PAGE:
Another Shot at Pennsylvania Liquor Privatization

Ah, Pennsylvania: home sweet home. The state known for its soft pretzels, Hershey’s chocolate and Sylvester Stallone statues. Unfortunately, it has also become known for its archaic alcohol regulations. However, with a new governor who supports privatization and a state senator who is hell-bent on dragging the Key Stone State out of the 20th century, kicking and screaming if necessary, all of that could quickly change.

Last week, Republican State Senator Mike Turzai unveiled legislation that would privatize the ownership and management of the state’s liquor stores. Pennsylvania is one of only two states in the union where government controls the wholesale and retail operations of alcohol.

The proposal would privatize wholesale operations and sell off all of the state-owned and -operated liquor stores. It would also eliminate the 18 percent Johnstown Flood tax, the ridiculously outdated mandate I wrote about earlier. It would also end the state’s 30 percent mark-up on products and institute a per-gallon excise tax between $8.25 and $12 a gallon, depending on product type. That’s quite a bit lower than the current $55 per-gallon tax the state currently draws from liquor.

And while those who would be directly affected by the change are crying about jobs and revenue losses, proponents of privatization insist that the sale will have a greater net benefit than any revenue loss and that residents are fed up with the state’s Liquor Control Board.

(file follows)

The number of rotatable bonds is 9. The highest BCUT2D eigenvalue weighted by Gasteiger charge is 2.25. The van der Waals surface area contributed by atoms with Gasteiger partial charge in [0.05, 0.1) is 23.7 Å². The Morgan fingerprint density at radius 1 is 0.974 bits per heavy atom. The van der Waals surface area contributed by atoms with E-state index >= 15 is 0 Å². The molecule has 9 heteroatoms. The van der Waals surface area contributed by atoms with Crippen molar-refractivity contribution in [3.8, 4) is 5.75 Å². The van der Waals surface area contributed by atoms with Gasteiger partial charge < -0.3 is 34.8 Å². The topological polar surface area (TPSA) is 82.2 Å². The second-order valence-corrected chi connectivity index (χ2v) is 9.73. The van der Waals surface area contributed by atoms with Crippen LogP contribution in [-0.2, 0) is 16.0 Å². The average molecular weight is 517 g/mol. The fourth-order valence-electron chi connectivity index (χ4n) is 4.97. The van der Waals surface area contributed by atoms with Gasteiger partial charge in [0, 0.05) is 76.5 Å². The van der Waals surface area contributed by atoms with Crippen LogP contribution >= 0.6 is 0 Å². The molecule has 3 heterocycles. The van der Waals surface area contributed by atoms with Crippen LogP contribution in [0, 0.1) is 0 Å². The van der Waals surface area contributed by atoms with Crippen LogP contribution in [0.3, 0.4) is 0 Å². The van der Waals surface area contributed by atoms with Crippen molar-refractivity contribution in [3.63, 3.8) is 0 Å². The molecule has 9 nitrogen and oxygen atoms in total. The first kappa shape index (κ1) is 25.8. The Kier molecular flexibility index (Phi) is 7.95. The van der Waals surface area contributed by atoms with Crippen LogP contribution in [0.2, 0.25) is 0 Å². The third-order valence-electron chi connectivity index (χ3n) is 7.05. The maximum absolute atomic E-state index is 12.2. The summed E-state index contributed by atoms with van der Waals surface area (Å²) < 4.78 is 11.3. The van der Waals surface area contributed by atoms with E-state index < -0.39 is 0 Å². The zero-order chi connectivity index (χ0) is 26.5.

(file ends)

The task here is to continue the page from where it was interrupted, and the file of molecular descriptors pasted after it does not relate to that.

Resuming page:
The sale of the state stores would net a one-time windfall profit for Pennsylvania, as would the auctioning off of 1,250 retail licenses — to be conducted by an independent party. Currently there are only 620 state stores where Pennsylvanians can purchase liquor. Union members oppose the proposal, claiming that it will result in a loss of jobs. Of course, Turzai’s plan gives those employees first dibs on other government jobs or they can use their experience to get a job at one of the new liquor outlets. Additionally, proponents of the bill argue that the increase in availability and variety of alcohol, and competitive pricing, will increase in-state purchases of liquor rather than residents driving to Delaware or New Jersey. Yet, even if there ultimately is a decrease in revenue to the state, lawmakers and residents — me included — are ready to take the risk to bring Pennsylvania into the 21st century. As Ron Bartizek of the Wilkes-Barre Times Leader wrote: “It’s time to let the free market in on this lucrative trade. I’d rather deal with my choice of 1,250 entrepreneurs than with one government monopoly.”